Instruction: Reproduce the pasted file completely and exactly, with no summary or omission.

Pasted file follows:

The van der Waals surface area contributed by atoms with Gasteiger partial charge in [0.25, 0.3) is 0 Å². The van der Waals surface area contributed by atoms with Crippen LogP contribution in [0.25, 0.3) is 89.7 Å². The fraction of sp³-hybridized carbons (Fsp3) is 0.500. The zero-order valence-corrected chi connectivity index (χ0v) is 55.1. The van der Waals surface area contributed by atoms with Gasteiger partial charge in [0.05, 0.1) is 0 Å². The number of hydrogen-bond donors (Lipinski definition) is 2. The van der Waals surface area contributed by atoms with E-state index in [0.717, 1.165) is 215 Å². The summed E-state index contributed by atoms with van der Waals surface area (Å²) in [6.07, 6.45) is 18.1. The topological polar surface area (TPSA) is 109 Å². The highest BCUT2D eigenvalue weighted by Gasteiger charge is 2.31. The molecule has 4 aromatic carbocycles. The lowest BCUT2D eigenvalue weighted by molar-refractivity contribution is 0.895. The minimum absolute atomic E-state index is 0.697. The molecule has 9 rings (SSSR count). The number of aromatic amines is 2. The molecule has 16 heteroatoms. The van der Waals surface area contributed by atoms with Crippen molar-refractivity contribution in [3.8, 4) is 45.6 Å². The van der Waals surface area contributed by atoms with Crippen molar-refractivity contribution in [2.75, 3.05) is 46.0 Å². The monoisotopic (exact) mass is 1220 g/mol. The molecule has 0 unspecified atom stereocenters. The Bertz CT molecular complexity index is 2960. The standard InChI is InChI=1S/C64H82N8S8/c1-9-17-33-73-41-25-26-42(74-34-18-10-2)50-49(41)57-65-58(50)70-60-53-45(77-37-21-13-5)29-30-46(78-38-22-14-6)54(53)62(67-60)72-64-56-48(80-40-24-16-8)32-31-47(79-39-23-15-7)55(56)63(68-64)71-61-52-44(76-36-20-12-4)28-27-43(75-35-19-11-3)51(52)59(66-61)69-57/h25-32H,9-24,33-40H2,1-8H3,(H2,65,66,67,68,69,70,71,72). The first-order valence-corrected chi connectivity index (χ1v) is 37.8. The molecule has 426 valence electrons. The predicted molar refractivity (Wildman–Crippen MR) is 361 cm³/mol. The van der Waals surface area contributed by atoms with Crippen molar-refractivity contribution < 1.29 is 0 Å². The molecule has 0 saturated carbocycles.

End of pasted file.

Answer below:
The van der Waals surface area contributed by atoms with Gasteiger partial charge in [0.25, 0.3) is 0 Å². The van der Waals surface area contributed by atoms with Crippen LogP contribution in [0.25, 0.3) is 89.7 Å². The fraction of sp³-hybridized carbons (Fsp3) is 0.500. The zero-order valence-corrected chi connectivity index (χ0v) is 55.1. The van der Waals surface area contributed by atoms with Gasteiger partial charge in [0.05, 0.1) is 0 Å². The number of hydrogen-bond donors (Lipinski definition) is 2. The van der Waals surface area contributed by atoms with E-state index in [0.717, 1.165) is 215 Å². The summed E-state index contributed by atoms with van der Waals surface area (Å²) in [6.07, 6.45) is 18.1. The topological polar surface area (TPSA) is 109 Å². The highest BCUT2D eigenvalue weighted by Gasteiger charge is 2.31. The molecule has 4 aromatic carbocycles. The lowest BCUT2D eigenvalue weighted by molar-refractivity contribution is 0.895. The minimum absolute atomic E-state index is 0.697. The molecule has 9 rings (SSSR count). The number of aromatic amines is 2. The molecule has 16 heteroatoms. The van der Waals surface area contributed by atoms with Crippen molar-refractivity contribution in [3.8, 4) is 45.6 Å². The van der Waals surface area contributed by atoms with Crippen molar-refractivity contribution in [2.75, 3.05) is 46.0 Å². The monoisotopic (exact) mass is 1220 g/mol. The molecule has 0 unspecified atom stereocenters. The Bertz CT molecular complexity index is 2960. The standard InChI is InChI=1S/C64H82N8S8/c1-9-17-33-73-41-25-26-42(74-34-18-10-2)50-49(41)57-65-58(50)70-60-53-45(77-37-21-13-5)29-30-46(78-38-22-14-6)54(53)62(67-60)72-64-56-48(80-40-24-16-8)32-31-47(79-39-23-15-7)55(56)63(68-64)71-61-52-44(76-36-20-12-4)28-27-43(75-35-19-11-3)51(52)59(66-61)69-57/h25-32H,9-24,33-40H2,1-8H3,(H2,65,66,67,68,69,70,71,72). The first-order valence-corrected chi connectivity index (χ1v) is 37.8. The molecule has 426 valence electrons. The predicted molar refractivity (Wildman–Crippen MR) is 361 cm³/mol. The van der Waals surface area contributed by atoms with Crippen molar-refractivity contribution < 1.29 is 0 Å². The molecule has 0 saturated carbocycles.